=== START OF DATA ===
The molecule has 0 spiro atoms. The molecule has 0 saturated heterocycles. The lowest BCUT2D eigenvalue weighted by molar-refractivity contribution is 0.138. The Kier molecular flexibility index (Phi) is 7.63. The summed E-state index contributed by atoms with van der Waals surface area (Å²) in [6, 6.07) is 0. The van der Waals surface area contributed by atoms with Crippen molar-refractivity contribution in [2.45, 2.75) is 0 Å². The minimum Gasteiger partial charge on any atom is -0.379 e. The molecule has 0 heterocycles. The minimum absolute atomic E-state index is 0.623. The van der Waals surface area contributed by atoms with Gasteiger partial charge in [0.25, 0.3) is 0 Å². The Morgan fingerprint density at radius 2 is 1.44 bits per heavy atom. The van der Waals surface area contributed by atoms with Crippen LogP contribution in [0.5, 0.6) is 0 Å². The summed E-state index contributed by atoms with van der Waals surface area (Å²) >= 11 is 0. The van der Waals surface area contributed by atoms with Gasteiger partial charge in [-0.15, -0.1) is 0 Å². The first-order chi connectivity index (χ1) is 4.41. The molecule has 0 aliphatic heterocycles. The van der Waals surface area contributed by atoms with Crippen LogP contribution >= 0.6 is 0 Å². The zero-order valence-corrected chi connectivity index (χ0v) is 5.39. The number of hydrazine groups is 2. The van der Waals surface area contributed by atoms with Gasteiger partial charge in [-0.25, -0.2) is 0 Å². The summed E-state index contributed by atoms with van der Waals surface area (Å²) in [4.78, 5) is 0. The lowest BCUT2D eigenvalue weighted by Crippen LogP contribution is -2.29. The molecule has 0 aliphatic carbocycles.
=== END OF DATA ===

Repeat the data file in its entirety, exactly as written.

The molecule has 0 spiro atoms. The molecule has 0 saturated heterocycles. The lowest BCUT2D eigenvalue weighted by molar-refractivity contribution is 0.138. The Kier molecular flexibility index (Phi) is 7.63. The summed E-state index contributed by atoms with van der Waals surface area (Å²) in [6, 6.07) is 0. The van der Waals surface area contributed by atoms with Crippen molar-refractivity contribution in [2.45, 2.75) is 0 Å². The minimum Gasteiger partial charge on any atom is -0.379 e. The molecule has 0 heterocycles. The minimum absolute atomic E-state index is 0.623. The van der Waals surface area contributed by atoms with Gasteiger partial charge in [0.25, 0.3) is 0 Å². The Morgan fingerprint density at radius 2 is 1.44 bits per heavy atom. The van der Waals surface area contributed by atoms with Crippen LogP contribution in [0.5, 0.6) is 0 Å². The summed E-state index contributed by atoms with van der Waals surface area (Å²) >= 11 is 0. The van der Waals surface area contributed by atoms with Gasteiger partial charge in [-0.15, -0.1) is 0 Å². The first-order chi connectivity index (χ1) is 4.41. The molecule has 0 aliphatic heterocycles. The van der Waals surface area contributed by atoms with Crippen LogP contribution >= 0.6 is 0 Å². The zero-order valence-corrected chi connectivity index (χ0v) is 5.39. The number of hydrazine groups is 2. The van der Waals surface area contributed by atoms with Gasteiger partial charge in [-0.25, -0.2) is 0 Å². The summed E-state index contributed by atoms with van der Waals surface area (Å²) in [4.78, 5) is 0. The lowest BCUT2D eigenvalue weighted by Crippen LogP contribution is -2.29. The molecule has 0 aliphatic carbocycles.